The clock is ticking down to the end of Theresa May’s premiership, but midnight seems to have been pushed a little further back over the weekend.
A clamour for her to quit followed the latest Brexit delay but this seems to have been quelled by Cabinet colleagues apparently willing to prop up the PM in the short term.
For now, it seems leadership rivals are content to see Mrs May drain the poisoned chalice of Brexit, biding their time until the deadline starts looming once again in the run-up to Halloween.
The Tories jockeying for position ahead of the big race are:
The front-runner among grassroots Tory members is still Boris Johnson, who has been strengthened by Mrs May’s decision to go into talks over a softer Brexit with Labour.
The former foreign secretary’s latest Daily Telegraph column sets out his leadership stall, calling for the country to be able to move on from Brexit and refocus on tax cuts and tackling crime.
Home Secretary Sajid Javid is also putting out the bunting as he makes a speech on Monday on moving towards a public health model on knife crime – treating violence as a disease in a bid to stop the death toll continuing to rise.
Mr Javid has drawn criticism over the hostile environment policy towards immigration and his handling of asylum seekers crossing the Channel so may be trying to build a more compassionate image.
Former Brexit secretary Dominic Raab is still in the running as a potential leader who would switch tack to a harder Brexit, having quit the Cabinet over Mrs May’s deal after four months in post.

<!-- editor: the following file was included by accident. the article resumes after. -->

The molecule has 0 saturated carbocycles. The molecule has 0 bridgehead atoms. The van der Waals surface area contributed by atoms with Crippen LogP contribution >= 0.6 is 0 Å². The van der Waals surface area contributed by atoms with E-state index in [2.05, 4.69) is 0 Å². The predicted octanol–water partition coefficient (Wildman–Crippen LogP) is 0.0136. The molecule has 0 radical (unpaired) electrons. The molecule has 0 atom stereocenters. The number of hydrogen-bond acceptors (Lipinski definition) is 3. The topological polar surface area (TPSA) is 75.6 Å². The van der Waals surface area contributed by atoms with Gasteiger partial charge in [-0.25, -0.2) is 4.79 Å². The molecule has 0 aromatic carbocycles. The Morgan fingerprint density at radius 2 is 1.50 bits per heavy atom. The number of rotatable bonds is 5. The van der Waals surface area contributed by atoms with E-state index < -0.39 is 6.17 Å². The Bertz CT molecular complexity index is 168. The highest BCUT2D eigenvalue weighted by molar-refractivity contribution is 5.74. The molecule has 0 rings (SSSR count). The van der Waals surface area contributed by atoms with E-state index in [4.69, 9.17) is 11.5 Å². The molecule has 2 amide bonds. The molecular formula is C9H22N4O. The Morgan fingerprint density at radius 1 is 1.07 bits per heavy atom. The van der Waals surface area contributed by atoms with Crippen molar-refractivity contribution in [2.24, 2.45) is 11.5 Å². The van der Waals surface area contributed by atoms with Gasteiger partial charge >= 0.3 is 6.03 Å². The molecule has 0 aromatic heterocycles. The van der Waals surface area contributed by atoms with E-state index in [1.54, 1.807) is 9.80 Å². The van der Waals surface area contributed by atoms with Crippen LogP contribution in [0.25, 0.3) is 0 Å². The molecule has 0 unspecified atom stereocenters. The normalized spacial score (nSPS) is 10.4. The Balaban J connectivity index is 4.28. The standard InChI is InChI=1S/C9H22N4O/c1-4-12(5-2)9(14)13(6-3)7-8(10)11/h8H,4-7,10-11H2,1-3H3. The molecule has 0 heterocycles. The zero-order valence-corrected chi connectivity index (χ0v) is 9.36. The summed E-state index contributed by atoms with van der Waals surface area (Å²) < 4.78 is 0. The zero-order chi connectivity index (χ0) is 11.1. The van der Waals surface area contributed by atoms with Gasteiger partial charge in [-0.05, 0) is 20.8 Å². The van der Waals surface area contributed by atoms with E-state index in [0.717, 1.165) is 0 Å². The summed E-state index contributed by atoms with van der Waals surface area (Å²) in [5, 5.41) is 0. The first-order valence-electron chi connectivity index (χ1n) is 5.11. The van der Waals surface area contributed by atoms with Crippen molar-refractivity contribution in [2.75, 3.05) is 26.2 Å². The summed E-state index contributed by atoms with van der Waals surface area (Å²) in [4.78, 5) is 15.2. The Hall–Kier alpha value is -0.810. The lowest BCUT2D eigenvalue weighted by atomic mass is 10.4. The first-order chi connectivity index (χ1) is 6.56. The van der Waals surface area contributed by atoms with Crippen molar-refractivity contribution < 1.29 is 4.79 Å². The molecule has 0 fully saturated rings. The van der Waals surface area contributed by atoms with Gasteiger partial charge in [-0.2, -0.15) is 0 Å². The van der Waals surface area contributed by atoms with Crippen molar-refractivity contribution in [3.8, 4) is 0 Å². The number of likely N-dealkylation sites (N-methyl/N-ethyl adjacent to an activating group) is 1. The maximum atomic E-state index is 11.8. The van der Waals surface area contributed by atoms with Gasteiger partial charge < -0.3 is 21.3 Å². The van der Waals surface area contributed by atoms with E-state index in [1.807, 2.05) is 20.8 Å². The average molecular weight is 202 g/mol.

Mr Raab has had a series of articles in Sunday newspapers over the last few weeks as he tries to raise his profile and become more of a household name.
The popularity of Environment Secretary Michael Gove flickers as wary Conservatives struggle to decide if he can be trusted after stabbing his Brexit partner Mr Johnson in the back during the last leadership contest.
Mr Gove has shown himself to be a strong performer, laying into Labour’s Brexit policy as bollocks during one memorable debate, and is also unfailingly complimentary to colleagues.
Commons Leader Andrea Leadsom has revived her image, which was damaged by her gaffe over motherhood in the last leadership contest, with strong performances on women’s rights in the Chamber.
Mrs Leadsom has not wavered over Brexit either, still demanding German Chancellor Angela Merkel re-open the Withdrawal Agreement as late as last week, despite the EU negotiators’ refusal to countenance this.
International Development Secretary Penny Mordaunt remains on the margins of the contest but has been unflappable in her Cabinet role as well as supporting Mrs May and backing Brexit compromise despite being a Leaver.
Ms Mordaunt’s experience as a Royal Naval Reservist, serving as an acting sub-lieutenant, should stand her in good stead as accusations of sexism among some in the ERG faction continue to swirl.